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New FTC Green Guidelines and How They Might Impact Your Earth Day Marketing Plans

March 21st, 2011 No comments

changes to FTC Green Guidelines for Earth DayFor those organizations and businesses that are planning Earth Day celebrations this April, it might be time to familiarize yourself with some of the Federal Trade Commission’s proposed revisions to its Green Guides.

Though these Guidelines are not the Law, and will probably see many rounds of changes, here are some of the key revisions the the 1998 Green Guides, according to the Better Business Bureau.

  • Marketers should not make unqualified general environmental benefit claims such as “green” or “eco-friendly”.  According to the Guides, these claims are difficult, if not impossible, to substantiate.
  • Seals and Certifications are considered “endorsements.”  This means that marketers may need to disclose any material connections with the certifier.  Third-party certification does not eliminate a marketer’s obligation to have substantiation for its claims.
  • An unqualified claim that a product or package is biodegradable means that it will completely decompose is no more than one year after customary disposal.  Marketers should not make unqualified degradable claims for items destined for landfills.
  • The Guides address claims of recyclability and introduce a three-tiered analysis for disclosing the limited availability of recycling programs.
  • Marketers making “renewable energy” claims should specify the source of the renewable energy.  If a company sells Renewable Energy Certificates (RECs) for the renewable energy they generate, should not represent that they use renewable energy.
  • Marketers making “carbon offset” claims should disclose if the offset purchase funds emission reductions that will not occur for two years or longer.

Best advice, deal with reputable organizations and ones that can provide Third Party Certification to back up its claims.

For more information, visit the BBB website or FTC Green Guides website.

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Robert Piller, experienced in green marketing campaigns and recycled promotional products. His web site includes a comprehensive advertising specialty search, featuring over 250,000 eco promotional items in all price ranges, for any business or organization interested in going green.  The site’s handy search tool helps you easily find recyclable, biodegradable, organic or recycled imprinted promotional items in your price range and time frame. View the Go Green website at EcoMarketingSolutions.com and comment on his blog postings at GreenSpotBlog.com.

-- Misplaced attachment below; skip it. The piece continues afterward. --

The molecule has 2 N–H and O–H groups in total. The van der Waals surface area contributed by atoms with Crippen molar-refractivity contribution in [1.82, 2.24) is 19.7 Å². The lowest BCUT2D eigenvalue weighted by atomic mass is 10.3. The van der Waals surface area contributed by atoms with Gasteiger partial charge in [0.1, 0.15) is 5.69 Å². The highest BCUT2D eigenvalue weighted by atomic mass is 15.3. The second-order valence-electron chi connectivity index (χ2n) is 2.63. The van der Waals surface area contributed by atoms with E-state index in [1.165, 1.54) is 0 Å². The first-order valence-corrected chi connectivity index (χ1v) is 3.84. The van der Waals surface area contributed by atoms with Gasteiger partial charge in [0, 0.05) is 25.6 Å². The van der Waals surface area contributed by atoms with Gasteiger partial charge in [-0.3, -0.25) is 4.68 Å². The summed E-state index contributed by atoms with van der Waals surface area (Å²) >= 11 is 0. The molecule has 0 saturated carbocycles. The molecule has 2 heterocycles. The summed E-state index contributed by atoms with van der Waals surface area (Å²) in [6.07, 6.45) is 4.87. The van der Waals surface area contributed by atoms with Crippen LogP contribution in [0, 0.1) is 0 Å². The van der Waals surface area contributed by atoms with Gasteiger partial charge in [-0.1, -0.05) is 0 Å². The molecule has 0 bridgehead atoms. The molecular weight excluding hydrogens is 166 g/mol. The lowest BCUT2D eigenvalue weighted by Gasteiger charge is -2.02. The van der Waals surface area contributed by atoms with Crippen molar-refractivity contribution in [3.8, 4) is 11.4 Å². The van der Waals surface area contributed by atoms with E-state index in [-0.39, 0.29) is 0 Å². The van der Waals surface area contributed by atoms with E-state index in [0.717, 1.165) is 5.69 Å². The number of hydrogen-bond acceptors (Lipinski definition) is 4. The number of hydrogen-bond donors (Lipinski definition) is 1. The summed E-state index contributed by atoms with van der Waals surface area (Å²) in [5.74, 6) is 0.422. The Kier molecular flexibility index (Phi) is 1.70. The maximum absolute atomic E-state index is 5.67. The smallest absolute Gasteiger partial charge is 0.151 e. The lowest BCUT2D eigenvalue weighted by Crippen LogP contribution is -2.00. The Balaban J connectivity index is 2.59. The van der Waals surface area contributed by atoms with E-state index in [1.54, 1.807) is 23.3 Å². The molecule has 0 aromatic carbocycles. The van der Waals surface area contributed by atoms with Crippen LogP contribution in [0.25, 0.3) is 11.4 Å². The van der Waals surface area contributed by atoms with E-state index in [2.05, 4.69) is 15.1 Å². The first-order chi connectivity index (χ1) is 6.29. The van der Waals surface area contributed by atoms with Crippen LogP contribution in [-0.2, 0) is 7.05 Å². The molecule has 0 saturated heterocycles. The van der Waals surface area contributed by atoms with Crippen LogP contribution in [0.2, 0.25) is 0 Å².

FTC has Announced New Green Rules Against Broad Eco Statements

October 11th, 2010 No comments

FTC Announces new Green GuidelinesThe FTC has made some of their proposed revisions to the Federal Trade Commission’s Green Guides, which are a set of guidelines aimed at clearing up confusion since its last update in 1998.

These are preliminary guidelines, as the FTC is still seeking public comment on the updated guidelines for 60 days, before issuing a final version, which will not be announced until late 2011, at the earliest.

“The Green Guides were designed to help businesses avoid making misleading environmental claims,” FTC Chairman Jon Leibowitz said Wednesday during a conference call with reporters. “That, of course, helps consumers.”

Leibowitz described an “explosion” of green claims being made for a variety of goods, ranging from paper towels to textiles, leaving consumers confused about what they’re buying. “We’re not always getting what we think we’re getting,” he said.

At the same, businesses are also unclear about the environmental attributes of their products, so clear cut rules will help all parties. These new guidelines were supposed to be ready by 2009, but, like every other government project, things seem to take much longer than anticipated.

The FTC is looking mostly to have companies able to substantiate their environmental claims, and to use more narrowly-focused terms rather than “eco-friendly” or “green”, to avoid confusion.
I am sure the final guidelines will be watered down, unfortunately, as “interest” groups on all sides weigh in.

However, best business practices are to always be able to substantiate claims a company makes, be it in terms of sustainability, biodegradation, energy efficiency and any other factors. Common sense will prevail in the end.

Let’s make every day, Earth Day!
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Robert Piller, experienced in green marketing campaigns and recycled promotional products. His web site includes a comprehensive advertising specialty search, featuring over 250,000 eco promotional items in all price ranges, for any business or organization interested in going green. The site’s handy search tool helps you easily find recyclable, biodegradable, organic or recycled imprinted promotional items in your price range and time frame. View the Go Green website at EcoMarketingSolutions.com and comment on his blog postings at GreenSpotBlog.com.